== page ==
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I have applied for several PhD positions but I was never able to reach to even interview stage. Now I wonder if my motivation letter is strong enough or not. I have written the following letter for a Physics PhD position in a research group. This research group is working on applications of topological materials in spintronics (fancy terms, you can just ignore them if you don't understand them). And I am very much interested to explore this field on applications side. I don't want to miss this PhD.

So, I want to request you to please read my letter of motivation and find what is wrong in it? Why I am not able to get a PhD? Also, as I am not a native English speaker, I would really appreciate if you highlight the grammar mistakes.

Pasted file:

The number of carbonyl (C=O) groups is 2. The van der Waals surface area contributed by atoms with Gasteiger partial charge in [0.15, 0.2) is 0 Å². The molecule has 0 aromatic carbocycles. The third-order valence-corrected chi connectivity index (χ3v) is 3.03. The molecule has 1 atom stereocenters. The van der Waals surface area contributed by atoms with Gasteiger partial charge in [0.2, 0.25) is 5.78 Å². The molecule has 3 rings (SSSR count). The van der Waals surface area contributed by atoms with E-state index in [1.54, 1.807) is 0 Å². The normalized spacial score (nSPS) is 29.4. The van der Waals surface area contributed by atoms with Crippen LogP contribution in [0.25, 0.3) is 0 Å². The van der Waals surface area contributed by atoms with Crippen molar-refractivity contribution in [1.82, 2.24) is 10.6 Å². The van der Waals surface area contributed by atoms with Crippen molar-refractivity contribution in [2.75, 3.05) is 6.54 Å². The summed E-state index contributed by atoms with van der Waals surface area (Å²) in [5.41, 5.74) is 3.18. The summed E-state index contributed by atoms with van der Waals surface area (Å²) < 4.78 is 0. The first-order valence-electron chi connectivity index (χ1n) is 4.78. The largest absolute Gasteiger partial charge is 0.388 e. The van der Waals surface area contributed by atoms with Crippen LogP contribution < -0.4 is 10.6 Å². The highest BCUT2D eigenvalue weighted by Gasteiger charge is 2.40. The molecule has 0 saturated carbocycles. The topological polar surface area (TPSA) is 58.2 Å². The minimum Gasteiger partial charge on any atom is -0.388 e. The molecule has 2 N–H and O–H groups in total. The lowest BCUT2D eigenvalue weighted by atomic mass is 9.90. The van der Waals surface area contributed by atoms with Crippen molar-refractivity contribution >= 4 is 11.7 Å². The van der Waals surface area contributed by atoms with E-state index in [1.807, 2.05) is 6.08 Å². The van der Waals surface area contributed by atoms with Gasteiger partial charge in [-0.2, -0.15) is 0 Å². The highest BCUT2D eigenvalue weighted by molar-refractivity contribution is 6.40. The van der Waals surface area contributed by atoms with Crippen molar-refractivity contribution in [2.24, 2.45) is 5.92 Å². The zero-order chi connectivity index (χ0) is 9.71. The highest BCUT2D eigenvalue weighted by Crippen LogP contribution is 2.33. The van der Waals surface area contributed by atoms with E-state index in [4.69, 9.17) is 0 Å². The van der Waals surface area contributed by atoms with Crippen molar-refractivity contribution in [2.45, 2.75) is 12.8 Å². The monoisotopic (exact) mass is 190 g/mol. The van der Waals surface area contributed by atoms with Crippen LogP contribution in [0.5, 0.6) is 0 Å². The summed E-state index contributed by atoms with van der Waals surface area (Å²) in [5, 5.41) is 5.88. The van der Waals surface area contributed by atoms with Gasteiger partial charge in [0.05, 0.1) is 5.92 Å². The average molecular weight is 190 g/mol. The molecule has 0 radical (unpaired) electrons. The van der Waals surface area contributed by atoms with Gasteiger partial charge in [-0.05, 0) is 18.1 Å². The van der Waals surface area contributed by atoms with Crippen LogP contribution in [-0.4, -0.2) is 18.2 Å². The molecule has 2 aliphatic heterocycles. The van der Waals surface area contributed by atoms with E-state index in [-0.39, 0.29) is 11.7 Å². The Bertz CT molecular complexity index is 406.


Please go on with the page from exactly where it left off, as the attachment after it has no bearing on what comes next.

My profile:

BS: 3.51/4

MS: 3.8/4

1 publication in well known international journal (impact factor 2.617)

TOEFL: 100

GRE (not taken, as it is not required in Europe)

closed as off-topic by Herman Toothrot, problemofficer, scaaahu, corey979, user3209815 Nov 8 '18 at 15:12

This question appears to be off-topic. The users who voted to close gave this specific reason:

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If this question can be reworded to fit the rules in the help center, please edit the question.

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    For starters, your motivation letter is far too long. They have to skim through many motivation letters. If it doesn't fit on a standard A4 page with letterhead and wide margins, it's too long. – gerrit Nov 8 '18 at 13:00
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    Just a comment as no time for an answer, I don't think the motivation letter is the most important piece. Skills and experience are. Now most won't have much experience yet, but they'll want to see evidence that you have the skills it takes to do a PhD. – gerrit Nov 8 '18 at 13:08